Whether you’re spending time at home on your phone, tablet, working from a home office, or ordering pay-per-view movies, more than likely you’re connecting through your home network.
Most homes in the Lake Travis area have a home network setup. Unless you live out in the middle of nowhere, it’s not surprising to see several other wireless network connections within range when you pull up the list of available connections. If you can see all your neighbors home networks, they can see yours. How can you be sure your network isn’t the one that everyone is connecting to?
The security of your home network has become increasingly critical. Here are four quick and painless steps that you can take to help minimize your home network’s vulnerabilities, and protect your privacy.
1. Change the password
Be sure and give your Wi-Fi network a unique password that (ideally) only you and other users that you know and trust will have access to. This password should be hard to guess, but easy to remember and type – even on a smartphone keyboard. The password should be at least eight characters long and should include both letters and numbers. And, if your router lets you use passwords with spaces, that’s even better.
Also, check and see if your router will allow you to set up a guest password; especially if you have teenagers that may be inviting friends over for homework projects that require them to go online.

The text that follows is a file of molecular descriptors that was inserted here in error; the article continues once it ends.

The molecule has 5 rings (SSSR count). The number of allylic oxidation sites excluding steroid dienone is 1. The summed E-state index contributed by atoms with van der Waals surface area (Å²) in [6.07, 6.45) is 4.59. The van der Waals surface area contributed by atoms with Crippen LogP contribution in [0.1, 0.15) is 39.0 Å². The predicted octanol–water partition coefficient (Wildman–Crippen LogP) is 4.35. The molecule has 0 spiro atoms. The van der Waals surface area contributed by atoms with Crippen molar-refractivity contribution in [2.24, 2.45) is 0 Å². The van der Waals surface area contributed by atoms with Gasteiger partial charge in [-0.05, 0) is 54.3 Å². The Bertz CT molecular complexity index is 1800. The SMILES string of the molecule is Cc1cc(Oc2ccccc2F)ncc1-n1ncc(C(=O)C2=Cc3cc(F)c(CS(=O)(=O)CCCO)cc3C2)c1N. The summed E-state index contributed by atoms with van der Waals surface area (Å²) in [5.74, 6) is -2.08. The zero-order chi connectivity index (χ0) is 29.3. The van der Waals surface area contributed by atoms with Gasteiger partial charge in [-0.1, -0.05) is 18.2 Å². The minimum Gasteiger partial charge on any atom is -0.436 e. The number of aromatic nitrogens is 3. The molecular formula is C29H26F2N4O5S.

2. Change the important default settings in your modem/router
A router’s default settings come from the vendor and are therefore pretty much public knowledge. The two key ones here to change are the default IP address and the default log-in password. The router’s User’s Manual or the Tech Support help line from your Internet Service Provider (ISP) should be able to easily walk you through it.
3. Updating your router’s firmware
Firmware, or the software that actually resides within the router itself and allows it to do what it’s designed to do, will make newer and more powerful security features available as the vendor releases them. These updates can usually be found online, or again, by calling your ISP’s help desk.
4. Select WPA2 or WPA for your router’s security standard
Most smart devices (iPads, iPhones, tablets, etc.) are completely compatible with both standards. WPA2 is the stronger of the two.
A few other things you can try
Do you feel like your network is running too slow? You can easily test your Wi-Fi network’s download speed (the one that really matters) to make sure that you’re getting all the speed that your Internet Service Provider is billing you for. Run a quick and easy speed test on your network just like the IT pro’s do.
Are you looking to boost your home’s overall Wi-Fi performance? Here are some additional tips on getting your home network running at its optimal level.
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